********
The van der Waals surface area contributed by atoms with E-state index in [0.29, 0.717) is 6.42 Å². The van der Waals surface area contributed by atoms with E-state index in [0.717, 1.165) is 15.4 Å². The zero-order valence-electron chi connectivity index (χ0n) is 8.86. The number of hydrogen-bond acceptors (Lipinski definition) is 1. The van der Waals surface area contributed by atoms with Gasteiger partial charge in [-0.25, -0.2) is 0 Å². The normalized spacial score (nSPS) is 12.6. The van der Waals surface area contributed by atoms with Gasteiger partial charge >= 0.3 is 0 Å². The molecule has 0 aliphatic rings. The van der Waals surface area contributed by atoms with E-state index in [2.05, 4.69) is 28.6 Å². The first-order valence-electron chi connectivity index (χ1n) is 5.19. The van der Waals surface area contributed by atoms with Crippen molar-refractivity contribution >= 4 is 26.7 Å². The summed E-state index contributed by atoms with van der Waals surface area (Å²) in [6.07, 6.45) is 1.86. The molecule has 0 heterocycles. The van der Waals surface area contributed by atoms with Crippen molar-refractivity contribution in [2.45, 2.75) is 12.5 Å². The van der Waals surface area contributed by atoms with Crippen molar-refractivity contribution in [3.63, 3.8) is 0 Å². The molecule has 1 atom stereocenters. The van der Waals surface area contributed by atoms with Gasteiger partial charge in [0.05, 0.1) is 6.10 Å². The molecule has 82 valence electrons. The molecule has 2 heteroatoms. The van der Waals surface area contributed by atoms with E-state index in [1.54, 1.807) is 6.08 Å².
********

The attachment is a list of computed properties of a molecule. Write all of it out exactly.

The van der Waals surface area contributed by atoms with E-state index in [0.29, 0.717) is 6.42 Å². The van der Waals surface area contributed by atoms with E-state index in [0.717, 1.165) is 15.4 Å². The zero-order valence-electron chi connectivity index (χ0n) is 8.86. The number of hydrogen-bond acceptors (Lipinski definition) is 1. The van der Waals surface area contributed by atoms with Gasteiger partial charge in [-0.25, -0.2) is 0 Å². The normalized spacial score (nSPS) is 12.6. The van der Waals surface area contributed by atoms with Gasteiger partial charge >= 0.3 is 0 Å². The molecule has 0 aliphatic rings. The van der Waals surface area contributed by atoms with E-state index in [2.05, 4.69) is 28.6 Å². The first-order valence-electron chi connectivity index (χ1n) is 5.19. The van der Waals surface area contributed by atoms with Crippen molar-refractivity contribution >= 4 is 26.7 Å². The summed E-state index contributed by atoms with van der Waals surface area (Å²) in [6.07, 6.45) is 1.86. The molecule has 0 heterocycles. The van der Waals surface area contributed by atoms with Crippen molar-refractivity contribution in [2.45, 2.75) is 12.5 Å². The van der Waals surface area contributed by atoms with Crippen molar-refractivity contribution in [3.63, 3.8) is 0 Å². The molecule has 1 atom stereocenters. The van der Waals surface area contributed by atoms with Gasteiger partial charge in [0.05, 0.1) is 6.10 Å². The molecule has 82 valence electrons. The molecule has 2 heteroatoms. The van der Waals surface area contributed by atoms with E-state index in [1.54, 1.807) is 6.08 Å².